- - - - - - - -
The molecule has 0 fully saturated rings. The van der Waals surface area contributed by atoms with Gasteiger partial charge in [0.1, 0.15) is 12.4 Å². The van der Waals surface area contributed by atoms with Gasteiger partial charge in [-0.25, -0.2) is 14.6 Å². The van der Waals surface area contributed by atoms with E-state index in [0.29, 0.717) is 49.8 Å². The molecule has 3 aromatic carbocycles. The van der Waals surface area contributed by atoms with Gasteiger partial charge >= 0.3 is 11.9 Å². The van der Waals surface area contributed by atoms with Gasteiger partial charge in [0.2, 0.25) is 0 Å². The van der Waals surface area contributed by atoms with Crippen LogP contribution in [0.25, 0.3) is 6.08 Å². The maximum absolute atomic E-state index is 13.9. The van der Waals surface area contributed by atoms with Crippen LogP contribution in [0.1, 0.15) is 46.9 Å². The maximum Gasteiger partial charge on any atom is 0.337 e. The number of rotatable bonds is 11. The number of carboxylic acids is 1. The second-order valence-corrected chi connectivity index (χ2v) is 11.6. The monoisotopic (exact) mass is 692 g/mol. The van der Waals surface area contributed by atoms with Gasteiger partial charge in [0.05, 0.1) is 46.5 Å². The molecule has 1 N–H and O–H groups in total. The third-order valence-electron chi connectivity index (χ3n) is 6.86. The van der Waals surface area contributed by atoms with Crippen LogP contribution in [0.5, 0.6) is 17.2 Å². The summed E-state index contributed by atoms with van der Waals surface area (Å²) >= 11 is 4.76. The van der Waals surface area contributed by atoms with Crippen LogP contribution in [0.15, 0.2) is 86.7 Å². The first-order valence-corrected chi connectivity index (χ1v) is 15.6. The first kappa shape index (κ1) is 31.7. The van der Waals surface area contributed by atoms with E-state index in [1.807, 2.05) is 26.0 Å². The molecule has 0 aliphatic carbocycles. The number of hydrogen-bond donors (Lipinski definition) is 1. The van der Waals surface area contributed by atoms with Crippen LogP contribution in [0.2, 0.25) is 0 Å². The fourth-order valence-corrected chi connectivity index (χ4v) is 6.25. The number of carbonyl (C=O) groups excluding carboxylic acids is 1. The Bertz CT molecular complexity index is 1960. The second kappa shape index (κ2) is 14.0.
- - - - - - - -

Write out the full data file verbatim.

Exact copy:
The molecule has 0 fully saturated rings. The van der Waals surface area contributed by atoms with Gasteiger partial charge in [0.1, 0.15) is 12.4 Å². The van der Waals surface area contributed by atoms with Gasteiger partial charge in [-0.25, -0.2) is 14.6 Å². The van der Waals surface area contributed by atoms with E-state index in [0.29, 0.717) is 49.8 Å². The molecule has 3 aromatic carbocycles. The van der Waals surface area contributed by atoms with Gasteiger partial charge >= 0.3 is 11.9 Å². The van der Waals surface area contributed by atoms with Gasteiger partial charge in [0.2, 0.25) is 0 Å². The van der Waals surface area contributed by atoms with Crippen LogP contribution in [0.25, 0.3) is 6.08 Å². The maximum absolute atomic E-state index is 13.9. The van der Waals surface area contributed by atoms with Crippen LogP contribution in [0.1, 0.15) is 46.9 Å². The maximum Gasteiger partial charge on any atom is 0.337 e. The number of rotatable bonds is 11. The number of carboxylic acids is 1. The second-order valence-corrected chi connectivity index (χ2v) is 11.6. The monoisotopic (exact) mass is 692 g/mol. The van der Waals surface area contributed by atoms with Gasteiger partial charge in [0.05, 0.1) is 46.5 Å². The molecule has 1 N–H and O–H groups in total. The third-order valence-electron chi connectivity index (χ3n) is 6.86. The van der Waals surface area contributed by atoms with Crippen LogP contribution in [0.5, 0.6) is 17.2 Å². The summed E-state index contributed by atoms with van der Waals surface area (Å²) >= 11 is 4.76. The van der Waals surface area contributed by atoms with Crippen LogP contribution in [0.15, 0.2) is 86.7 Å². The first-order valence-corrected chi connectivity index (χ1v) is 15.6. The first kappa shape index (κ1) is 31.7. The van der Waals surface area contributed by atoms with E-state index in [1.807, 2.05) is 26.0 Å². The molecule has 0 aliphatic carbocycles. The number of hydrogen-bond donors (Lipinski definition) is 1. The van der Waals surface area contributed by atoms with Crippen LogP contribution in [0.2, 0.25) is 0 Å². The fourth-order valence-corrected chi connectivity index (χ4v) is 6.25. The number of carbonyl (C=O) groups excluding carboxylic acids is 1. The Bertz CT molecular complexity index is 1960. The second kappa shape index (κ2) is 14.0.